On Saturday, May 30, 2015, we continued our third of five years journey in diaconate formation as a part of the Saint Elizabeth Ann Seton class. This class was held at Bishop Alemany High School. This was our last class to be held here for this year. ( Click here to read all of Jay and Candy’s Diaconate blogs!)
One of the items discussed during this class was an article from “The Deacon Reader” which was edited by James Keating. The article “The Contemporary Renewal of the Diaconate” was written by Deacon William T. Ditewig. The article covered how the Permanent Diaconate was discussed during Vatican II. One of the reasons for the restoration of the Diaconate was the shortage of priests, partly because of World War II, many Catholic Clergy were imprisoned in Germany and Italy. The majority were imprisoned, man were executed in the German Concentration Camp of Dachau.
We discussed the article at great length and agreed that it was good to have knowledge of how the Diaconate was formed during Vatican II. It was also agreed that this book would be an excellent resource for an individual or couple considering the Diaconate.
We will be assisting with the presentation of the gifts at the Diaconate Ordination on June 6th. Nineteen Deacons will be ordained. We have completed our two quizzes for the year and will have our oral exam for this year on June 13th.
Our last class will be held at St. Louis of France in La Puente on June 20th and we will officially have completed our third year of formation and have only two years remaining.
In the fall of next year, those who received the rite of reader last year will receive the rite of acolyte. This is the last rite received prior to ordination. Ordination for the Elizabeth Ann Seaton class would occur at the end of their fifth year of formation, June 2017.
Below is some additional information about an acolyte from the General Instructions of the Roman Missal (GIRM). :
GIRM 187-193: The Functions of the Acolyte
- The functions that the acolyte may carry out are of various kinds and several may occur at the same moment. Hence, it is desirable that these duties be suitably distributed among several acolytes. If, in fact, only one acolyte is present, he should perform the more important duties while the rest are to be distributed among several ministers.
Duties during the Introductory Rites:
- In the procession to the altar, the acolyte may carry the cross, walking between two ministers with lighted candles. Upon reaching the altar, however, the acolyte places the cross upright near the altar so that it may serve as the altar cross; otherwise, he puts it away in a dignified place. Then he takes his place in the sanctuary.
- Through the entire celebration, it is for the acolyte to approach the Priest or the Deacon, whenever necessary, in order to present the book to them and to assist them in any other way required. Thus it is appropriate that, in so far as possible, the acolyte should occupy a place from which he can easily carry out his ministry either at the chair or at the altar.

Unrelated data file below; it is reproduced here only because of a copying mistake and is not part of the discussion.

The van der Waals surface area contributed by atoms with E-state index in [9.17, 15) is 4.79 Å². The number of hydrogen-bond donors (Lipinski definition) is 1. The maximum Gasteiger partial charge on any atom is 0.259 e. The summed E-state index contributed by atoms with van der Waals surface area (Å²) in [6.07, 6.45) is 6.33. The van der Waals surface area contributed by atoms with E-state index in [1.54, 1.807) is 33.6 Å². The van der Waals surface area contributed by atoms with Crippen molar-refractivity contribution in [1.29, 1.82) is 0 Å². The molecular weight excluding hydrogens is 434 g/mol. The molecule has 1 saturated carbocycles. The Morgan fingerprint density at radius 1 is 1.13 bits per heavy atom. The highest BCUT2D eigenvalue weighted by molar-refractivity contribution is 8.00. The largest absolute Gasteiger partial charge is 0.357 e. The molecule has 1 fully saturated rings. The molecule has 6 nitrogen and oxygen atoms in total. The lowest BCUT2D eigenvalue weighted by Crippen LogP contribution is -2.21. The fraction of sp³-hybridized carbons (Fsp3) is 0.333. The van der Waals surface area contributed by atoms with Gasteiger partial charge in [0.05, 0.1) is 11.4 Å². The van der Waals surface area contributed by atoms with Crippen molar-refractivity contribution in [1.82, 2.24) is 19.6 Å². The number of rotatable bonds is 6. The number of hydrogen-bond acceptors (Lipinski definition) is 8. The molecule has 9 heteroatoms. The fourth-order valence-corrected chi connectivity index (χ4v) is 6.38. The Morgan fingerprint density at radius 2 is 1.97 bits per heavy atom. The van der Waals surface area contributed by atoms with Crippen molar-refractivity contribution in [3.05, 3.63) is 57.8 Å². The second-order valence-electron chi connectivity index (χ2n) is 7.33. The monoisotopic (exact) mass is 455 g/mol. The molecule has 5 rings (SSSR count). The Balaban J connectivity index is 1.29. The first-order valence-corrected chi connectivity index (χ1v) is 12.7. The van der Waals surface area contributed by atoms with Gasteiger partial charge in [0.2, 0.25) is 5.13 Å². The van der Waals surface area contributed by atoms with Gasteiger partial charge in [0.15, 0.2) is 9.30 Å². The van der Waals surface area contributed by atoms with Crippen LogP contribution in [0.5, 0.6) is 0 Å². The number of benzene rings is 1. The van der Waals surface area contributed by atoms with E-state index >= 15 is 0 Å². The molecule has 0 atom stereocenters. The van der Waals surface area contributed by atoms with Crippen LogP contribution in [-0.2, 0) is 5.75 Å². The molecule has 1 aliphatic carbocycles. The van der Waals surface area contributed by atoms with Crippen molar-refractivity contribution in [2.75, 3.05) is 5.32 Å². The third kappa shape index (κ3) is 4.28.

Regarding the Liturgy of the Eucharist …
- In the absence of a Deacon, after the Universal Prayer and while the Priest remains at the chair, the acolyte places the corporal, the purificator, the chalice, the pall, and the Missal on the altar. Then, if necessary, the acolyte assists the Priest in receiving the gifts of the people and, if appropriate, brings the bread and wine to the altar and hands them to the Priest. If incense is being used, the acolyte presents the thurible to the Priest and assists him while he incenses the offerings, the cross, and the altar. Then the acolyte incenses the Priest and the people.
- A duly instituted acolyte, as an extraordinary minister, may, if necessary, assist the Priest in distributing Communion to the people.[Ministeria quaedam 6] If Communion is given under both kinds, in the absence of a Deacon, the acolyte administers the chalice to the communicants or holds the chalice if Communion is given by intinction.
- Likewise, after the distribution of Communion is complete, a duly instituted acolyte helps the Priest or Deacon to purify and arrange the sacred vessels. In the absence of a Deacon, a duly instituted acolyte carries the sacred vessels to the credence table and there purifies them, wipes them, and arranges them as usual.
- After the celebration of Mass, the acolyte and other ministers return together with the Deacon and the Priest in procession to the sacristy, in the same manner and in the same order in which they entered.
Your continued prayers and support during this process are greatly appreciated. We are sure that we would not be able to continue without them.
If you have any questions about what we have experienced in the diaconate (aka “that deacon thing”), please ask us or send us an e-mail to firstname.lastname@example.org.
If you are interested in becoming a Deacon or a Deacon Couple for the Archdiocese of Los Angeles, please contact:
Diaconate Formation Office
Archdiocese of Los Angeles
3424 Wilshire Boulevard, 2nd Floor
Los Angeles, CA 90010-2241
Candy & Jay Krueger,
Candidacy Year II, Diaconate Formation year III,
Holy Family Church, South Pasadena, CA